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BY Q. B. OOODIAgPEB & CO. :y. : j; r PTT
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Terms ot NuDscriptioii.
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if pPaid after the expiration of th'e yea,, . 3 00 1
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Xdrortisement. are inserted in the Republican
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ne iquare, (14 linen,) $ 40
wo iquares, (ZSunee,) 1 00
hree squares, (42 linei,) 1 60
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Three iquarei, t 1 :
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line column, i : t
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Over three week, and lo.. than three moath. 24,
nt por square for each Insertion.
! Business notice, not exceeding Sline. are in-
'? ,' $ F" " '
Advertisement, not marked with the number of
nsertions desirod, will be continued until forbid,
. ami onargea according 10 tnese terms. ,
U. fl. OOODLANDKR CO. I
CI I'.ARI JI.l) AGRICULTURAL SO.
Kb LIS AND REGl'LATIOXl.
The Fairground is one of the most beautifully
located in the State, and of convenient access to
v isitors, being located on the bank of the West
ulrnncli of the Susquehanna Kiver, loss than one-
I ulf mile from the llorough of Clearfield, where
jmplo accnnmodittions can bo had by all. The
ground is enclosod by a substantial board fence,
f feet high, and suitablo buildings will be ereot
t'l fiT the protection of a'l articles on examina
tion. j Premiums and diploma, will bo paid on and
Vter the first Wednesday of Novembor and until
$lie 1st day of January, 1861, after which time
11 money premiums unclaimed will be consider
al a donation to the Society. The eflcers of
(lie Society aid members of tho Committee of
arrangements will wear a badge designating their
il'.cc, and it will be their duty n. well as pleas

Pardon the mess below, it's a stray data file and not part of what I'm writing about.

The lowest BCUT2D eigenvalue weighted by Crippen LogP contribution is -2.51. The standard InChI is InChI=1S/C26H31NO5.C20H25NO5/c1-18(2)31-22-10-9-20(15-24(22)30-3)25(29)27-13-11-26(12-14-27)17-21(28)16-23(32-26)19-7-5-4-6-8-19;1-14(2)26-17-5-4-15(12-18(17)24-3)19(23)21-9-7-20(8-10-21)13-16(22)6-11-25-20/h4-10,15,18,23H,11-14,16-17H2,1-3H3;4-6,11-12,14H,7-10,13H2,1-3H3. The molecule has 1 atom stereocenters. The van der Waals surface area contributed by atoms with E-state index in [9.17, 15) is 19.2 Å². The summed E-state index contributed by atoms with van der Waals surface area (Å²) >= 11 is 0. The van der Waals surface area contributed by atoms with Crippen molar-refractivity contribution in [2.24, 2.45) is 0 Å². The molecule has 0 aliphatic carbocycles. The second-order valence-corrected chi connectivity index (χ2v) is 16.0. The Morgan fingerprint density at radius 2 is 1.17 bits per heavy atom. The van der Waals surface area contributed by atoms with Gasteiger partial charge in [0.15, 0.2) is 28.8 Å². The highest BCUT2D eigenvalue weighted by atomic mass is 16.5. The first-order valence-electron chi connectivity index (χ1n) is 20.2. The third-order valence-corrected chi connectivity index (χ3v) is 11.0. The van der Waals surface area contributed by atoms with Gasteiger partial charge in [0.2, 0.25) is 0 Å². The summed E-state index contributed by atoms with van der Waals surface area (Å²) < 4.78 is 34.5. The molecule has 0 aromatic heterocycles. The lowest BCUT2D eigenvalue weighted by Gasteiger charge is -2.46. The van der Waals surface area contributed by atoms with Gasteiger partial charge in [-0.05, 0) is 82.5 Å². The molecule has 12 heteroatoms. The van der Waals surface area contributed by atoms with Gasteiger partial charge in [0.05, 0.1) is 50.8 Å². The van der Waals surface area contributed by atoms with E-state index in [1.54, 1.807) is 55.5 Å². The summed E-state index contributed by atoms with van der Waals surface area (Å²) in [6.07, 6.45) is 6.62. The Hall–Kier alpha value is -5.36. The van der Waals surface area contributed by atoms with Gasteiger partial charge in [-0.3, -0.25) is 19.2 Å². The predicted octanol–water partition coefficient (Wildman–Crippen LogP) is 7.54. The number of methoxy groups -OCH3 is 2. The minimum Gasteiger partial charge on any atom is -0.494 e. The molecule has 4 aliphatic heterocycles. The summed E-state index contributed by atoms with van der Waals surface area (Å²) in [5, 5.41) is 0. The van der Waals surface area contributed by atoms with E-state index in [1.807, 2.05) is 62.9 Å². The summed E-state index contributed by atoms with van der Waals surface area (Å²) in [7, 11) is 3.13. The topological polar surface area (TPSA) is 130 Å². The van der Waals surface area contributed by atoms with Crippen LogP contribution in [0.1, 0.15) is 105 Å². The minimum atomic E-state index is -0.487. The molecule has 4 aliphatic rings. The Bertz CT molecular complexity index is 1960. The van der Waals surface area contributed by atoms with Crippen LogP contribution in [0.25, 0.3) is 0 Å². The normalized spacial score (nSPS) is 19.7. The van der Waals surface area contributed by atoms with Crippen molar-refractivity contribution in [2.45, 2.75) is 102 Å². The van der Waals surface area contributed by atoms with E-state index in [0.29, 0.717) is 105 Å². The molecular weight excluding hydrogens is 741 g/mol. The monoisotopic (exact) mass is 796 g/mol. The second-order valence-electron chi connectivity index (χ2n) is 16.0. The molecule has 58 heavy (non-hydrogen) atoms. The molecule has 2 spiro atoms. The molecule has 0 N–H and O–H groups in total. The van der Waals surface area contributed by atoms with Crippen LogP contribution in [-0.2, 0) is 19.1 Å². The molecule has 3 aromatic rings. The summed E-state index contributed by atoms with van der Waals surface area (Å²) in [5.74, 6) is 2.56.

Ire to aitend to the expressed wishe. and wants
I exhibitors and others, if it is in their power so
In do. A telect police forco will be In constant
Ittcndmce for the preservation of order and
rotection of property.
I The trotting conrse it level, well graded, and
lie-third of a mile iu circuit Ample arrange.
nt.m wlllbe uiudo for the convenience of spec
tators. ( llutci of A1miiinn. Member, with wires, and
(liildrcn under sixteen rear, of ago, if dues are
;iid up, to be admitted free ; singlo tickets, 20
eDt; (ticket, for $1; family tickets for tho
fair $1 childnn under ten years of age not ad
tutted unless accompanied bythoir parents or
guardians. Life menibors and family, free.
Tickets to be given up at the door, except tea
ton nr free tickoti, which persons after shewing
t)if door keeper, will retain,
j Every person wishing to be enrolled as a in c ru
ber uf this Society muet apply on or before the
nt day of tho fair, and on the payment of one
e 1 1 .- r to the Treasurer shall receive a certificate
I UHtuborrhip containing the name of the ap
flitaut and eudorsod by the Secretary.
I Kvery person becoming a member as above
iLiill on the proseutution of hi. certificate, re-
eive a ticket which will admit bint free during
tl fair. Any person coinplying with the abovo
fegulutions and paying $10, shall become a life
ember and shall be exempt from all contribu
te im and shall annually receive Irom the Secre
Urt a free family ticket.
(All persons must bo provided with tioktts
which can be had from the Kxecutivo Commit
tee, Trca-urcr or Secretary or at the door, l'tr
nnt acting ns judges are expected to become
Giuvcri of the hociety, i'orson. from otucr
aunties can become uiember. by complying
Villi the above rule.. Ladies can become mem
bers by making application as above and paying
tato tho Troaaury fifty cent, whon they will re
aive a ticket to admit thorn free.
) Kxhihition of Ladys and gentlemen's horse
Bjuiiehip will take place on Tuesday and Wed
nesday evening at 3 o'clock, fast riding will not
M slowed ; those violating this rule will be ex
eluded from competition. Plowing match will
take place on Tuetday at 10 o'clock A. M. The
aeMress will bo delivered at 2 o'clock on Thurs
day the 18th October, and immediately after the
ti iress the report, of the iudgos will be read
at I the premiums awarded.
4 All article fur which a premium of two dollars